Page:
Experimental Set-Ups and Developments

Transient Absorption Spectroscopy

In a Transient Absorption Spectroscopy (TAS) set-up, a sample containing a species – molecule in solution or in film in our case – is placed at the focus of two different beams called pump and probe. The role of the pump beam is to excite the electrons of the different species. The probe beam is used to measure the absorption spectrum of the “transient” population in the excited states. After a certain amount of time (from femtoseconds to milliseconds) these excited states react or relax to form new species called photoproducts. To monitor the evolution of the spectroscopic signatures of the transient species, the probe beam is delayed compared to the pump (figure 1). TAS is therefore a dynamic measurement that allows one to probe the electronic excited state relaxation and reaction dynamics taking place inside a molecule.

Figure 1: Schematic of a typical pump-probe experiment. A sample is excited by a pump beam (green) and then probed by a white-light probe beam after a certain time delay. The difference of absorption between with and without pumping can then be assessed.

The Transient Absorption Spectroscopy setup built by the BioDyn team allows one to probe ultrafast photoreaction dynamics with a 60 fs time resolution. Combined with a very broad range of excitation wavelengths – from 300 nm up to 1500 nm, using a TOPAS (Light Conversion) for the pump pulse – this setup is very often needed in various projects such as Retinal Proteins, Ultrafast bio-mimetic photo-switches and molecular motors, Iron Complexes for photocatalysis of Hydrogen, or Dye-Sensitised Solar Cells, to probe the very processes at work and better understand them.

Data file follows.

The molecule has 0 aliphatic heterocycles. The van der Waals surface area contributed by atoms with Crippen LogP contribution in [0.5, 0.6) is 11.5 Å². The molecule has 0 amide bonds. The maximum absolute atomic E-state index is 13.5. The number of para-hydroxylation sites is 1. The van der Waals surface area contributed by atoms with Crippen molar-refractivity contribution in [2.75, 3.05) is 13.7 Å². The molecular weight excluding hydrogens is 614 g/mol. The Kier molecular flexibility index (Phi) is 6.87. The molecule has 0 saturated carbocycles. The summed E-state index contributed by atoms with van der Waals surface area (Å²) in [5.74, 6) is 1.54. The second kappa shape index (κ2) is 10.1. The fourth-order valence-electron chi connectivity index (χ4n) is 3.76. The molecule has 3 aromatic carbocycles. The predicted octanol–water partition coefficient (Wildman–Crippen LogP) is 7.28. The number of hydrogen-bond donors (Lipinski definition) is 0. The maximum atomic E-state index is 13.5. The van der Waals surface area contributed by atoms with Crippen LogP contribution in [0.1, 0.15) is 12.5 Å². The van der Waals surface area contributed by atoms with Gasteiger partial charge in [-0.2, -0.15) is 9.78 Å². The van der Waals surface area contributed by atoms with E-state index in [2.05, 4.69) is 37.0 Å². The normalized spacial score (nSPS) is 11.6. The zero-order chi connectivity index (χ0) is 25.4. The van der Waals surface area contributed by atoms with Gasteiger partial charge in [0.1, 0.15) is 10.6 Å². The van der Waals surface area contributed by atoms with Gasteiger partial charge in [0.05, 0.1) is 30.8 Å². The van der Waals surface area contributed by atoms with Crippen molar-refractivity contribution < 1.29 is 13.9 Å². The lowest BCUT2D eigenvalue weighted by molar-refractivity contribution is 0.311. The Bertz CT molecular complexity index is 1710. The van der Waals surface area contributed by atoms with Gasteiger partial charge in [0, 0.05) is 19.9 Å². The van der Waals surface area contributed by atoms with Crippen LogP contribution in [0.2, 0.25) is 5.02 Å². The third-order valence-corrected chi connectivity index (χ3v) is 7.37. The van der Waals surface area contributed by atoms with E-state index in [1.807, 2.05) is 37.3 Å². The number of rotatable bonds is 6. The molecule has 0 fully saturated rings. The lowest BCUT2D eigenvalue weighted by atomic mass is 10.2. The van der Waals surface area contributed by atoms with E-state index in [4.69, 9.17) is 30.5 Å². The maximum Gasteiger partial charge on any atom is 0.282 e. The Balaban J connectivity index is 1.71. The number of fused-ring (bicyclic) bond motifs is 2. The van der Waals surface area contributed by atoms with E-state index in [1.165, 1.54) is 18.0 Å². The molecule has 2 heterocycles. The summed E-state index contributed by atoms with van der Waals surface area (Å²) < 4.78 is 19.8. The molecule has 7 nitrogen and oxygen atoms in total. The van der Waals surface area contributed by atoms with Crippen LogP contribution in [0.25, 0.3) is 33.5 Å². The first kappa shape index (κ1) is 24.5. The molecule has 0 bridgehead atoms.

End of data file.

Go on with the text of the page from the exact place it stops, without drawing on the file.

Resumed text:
Fluorescence Up-conversion spectroscopy (FLUPS)

The fluorescence up-conversion technique is based on sum frequency generation (SFG): the detected signal is the sum of the emitted fluorescence (frequency ωf, wave vector kf) with a 60 fs gate beam (ωg, kg). The latter is used to sample the fluorescence signal at different time delays between excitation and gate pulses. The SFG occurs between the spatially and temporally superimposed beams in a non-linear optical medium i.e. a BBO crystal. Thus, an up-converted signal (ωsum ,ksum) is generated. The process fulfills energy conservation and phase matching conditions as expressed by:

ωsum = ωf + ωg and  ksum = kf + kg

With our home-built up-conversion setup, we perform time-resolved fluorescence spectroscopy with ~150 fs time resolution and a broadband spectral detection enabled by type II frequency mixing (figure 2). The pump and the gate pulses are produced at a 5kHz repetition rate by an optical parametric amplifier (OPA) pumped by the fundamental beam of a Titanium:Sapphire (Ti:Sa) regenerative amplifier with central wavelength 800 nm. Subsequent 2nd or 4th harmonic generation offers a spectral tunability from 260 nm to the near IR. Originally, we had rather implemented down-conversion, by difference frequency mixing, in order to convert UV fluorescence into the visible spectral range for efficient detection with a Si-based CCD camera. [1][2]

Figure 2: Schematic of the FLUPS measurement setup. The pump beam is focused on the sample. The emitted fluorescence is collimated and focused into a non-linear crystal (type II) using a set of two parabolic mirrors. The gating pulse, generally in the infra-red, is delayed with respect to the pump by the mean of a motorized delay line and focused into the non-linear crystal. The time delay between the two pulses can be adjusted within a few fs accuracy. The resulting  SFG signal is guided towards a spectrometer and detected with a low-noise liquid-nitrogen cooled CCD camera. Finally, a spectrally and temporally resolved signal is detected.